The American consulate in Calcutta sent a confidential note to Washington, D.C. bolstering this view. It contained the transcript of a two-hour-long conversation between Mahalanobis and the President of Brooklyn College, Harry Gideonse. The report began complimentarily, describing Mahalanobis as a person of ‘exceptional personal charm and broad cultural background’. After that, it was downhill. It pointed out that Mahalanobis, unlike most Americans, was convinced that the Soviet Union had ultimately peaceful objectives. Gideonse even sensed sinister designs afoot. ‘To me, Mahalanobis is far more significant than straight communist propaganda. He has personal and moral authority, apparent integrity, and an impressive command of relevant information. His ideas are in my judgment a direct preparation for an authoritative solution to India’s economic problems.’
By next winter, the view that Mahalanobis was a closet communist who was distressingly sympathetic to the Soviet Union had congealed in American back channels. Ironically, the Professor had himself become a liability in the attempt to convince America to grant India a computer. Another confidential memorandum sent from the US Embassy to the Department of State warned: ‘The problem of P.C. Mahalanobis . . . is well known to the Department . . . It will be noted that the present position of the Embassy and TCM (Technical Cooperation Mission)/India is not to give any assistance to the Indian Statistical Institute because of Professor Mahalanobis’ reputation of being at least a fellow traveler.’ Unsurprisingly, nothing came of the Professor’s negotiations with the Technical Cooperation Mission. It also appears he remained in the dark about his own unwitting role in stymying the progress of the proposal.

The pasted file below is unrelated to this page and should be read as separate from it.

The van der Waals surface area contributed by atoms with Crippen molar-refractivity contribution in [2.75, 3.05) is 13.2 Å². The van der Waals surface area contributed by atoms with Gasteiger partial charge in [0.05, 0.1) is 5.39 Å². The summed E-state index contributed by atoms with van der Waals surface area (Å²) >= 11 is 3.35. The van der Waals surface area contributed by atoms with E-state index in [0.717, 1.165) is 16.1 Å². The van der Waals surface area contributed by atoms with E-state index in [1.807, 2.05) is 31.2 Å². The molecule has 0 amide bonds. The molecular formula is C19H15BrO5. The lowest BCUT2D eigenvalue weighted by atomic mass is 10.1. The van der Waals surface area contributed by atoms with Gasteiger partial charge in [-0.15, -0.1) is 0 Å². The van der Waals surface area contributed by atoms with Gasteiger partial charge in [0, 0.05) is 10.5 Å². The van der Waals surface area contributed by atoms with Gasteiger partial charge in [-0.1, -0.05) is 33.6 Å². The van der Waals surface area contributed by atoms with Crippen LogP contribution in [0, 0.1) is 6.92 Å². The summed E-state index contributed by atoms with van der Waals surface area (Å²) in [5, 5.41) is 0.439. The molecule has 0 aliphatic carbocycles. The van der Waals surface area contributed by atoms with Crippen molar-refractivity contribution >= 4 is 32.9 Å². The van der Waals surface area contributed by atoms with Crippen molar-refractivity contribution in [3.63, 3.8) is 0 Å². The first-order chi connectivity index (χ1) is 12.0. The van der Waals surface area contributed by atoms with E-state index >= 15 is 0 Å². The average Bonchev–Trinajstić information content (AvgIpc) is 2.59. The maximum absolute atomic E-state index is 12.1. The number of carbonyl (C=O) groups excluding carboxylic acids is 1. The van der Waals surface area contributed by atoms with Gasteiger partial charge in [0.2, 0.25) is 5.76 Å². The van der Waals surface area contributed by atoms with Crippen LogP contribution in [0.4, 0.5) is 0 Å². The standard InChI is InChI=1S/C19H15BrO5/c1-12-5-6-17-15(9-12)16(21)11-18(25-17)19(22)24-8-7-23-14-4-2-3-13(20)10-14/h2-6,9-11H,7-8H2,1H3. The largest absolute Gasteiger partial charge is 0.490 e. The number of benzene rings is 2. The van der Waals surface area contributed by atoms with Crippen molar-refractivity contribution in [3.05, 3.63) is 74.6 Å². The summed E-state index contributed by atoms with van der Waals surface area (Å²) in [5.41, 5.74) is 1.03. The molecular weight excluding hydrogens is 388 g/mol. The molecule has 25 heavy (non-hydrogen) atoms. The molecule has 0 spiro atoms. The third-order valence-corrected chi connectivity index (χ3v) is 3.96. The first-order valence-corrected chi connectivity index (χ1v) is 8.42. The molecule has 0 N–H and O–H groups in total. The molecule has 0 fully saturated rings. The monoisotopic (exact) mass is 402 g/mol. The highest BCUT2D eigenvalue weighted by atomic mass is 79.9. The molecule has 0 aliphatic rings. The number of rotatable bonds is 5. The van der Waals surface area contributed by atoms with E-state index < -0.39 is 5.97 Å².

By early 1957, there had been either a change of heart or strategy, at least among American officials in New Delhi. The icy opinion of him had thawed. The Technical Cooperation Mission office in Delhi forwarded a project worth $15,00,000 in favour of the Indian Statistical Institute to Washington with $10,00,000 for the computer and $5,00,000 for the cost of training over a period of two to three years. Much to the Professor’s chagrin, the proposal was once again turned down. A letter from Ambassador Bunker during the summer of 1957 suggests that this time even the Embassy in New Delhi was dissatisfied with the outcome. According to the note, the real reason the director of the International Cooperation Administration, John Hollister, had turned down the request was on the grounds that ‘with all the unemployment in India spending a million dollars on a fancy calculating machine cannot be justified’. Hollister was known to be lukewarm about India.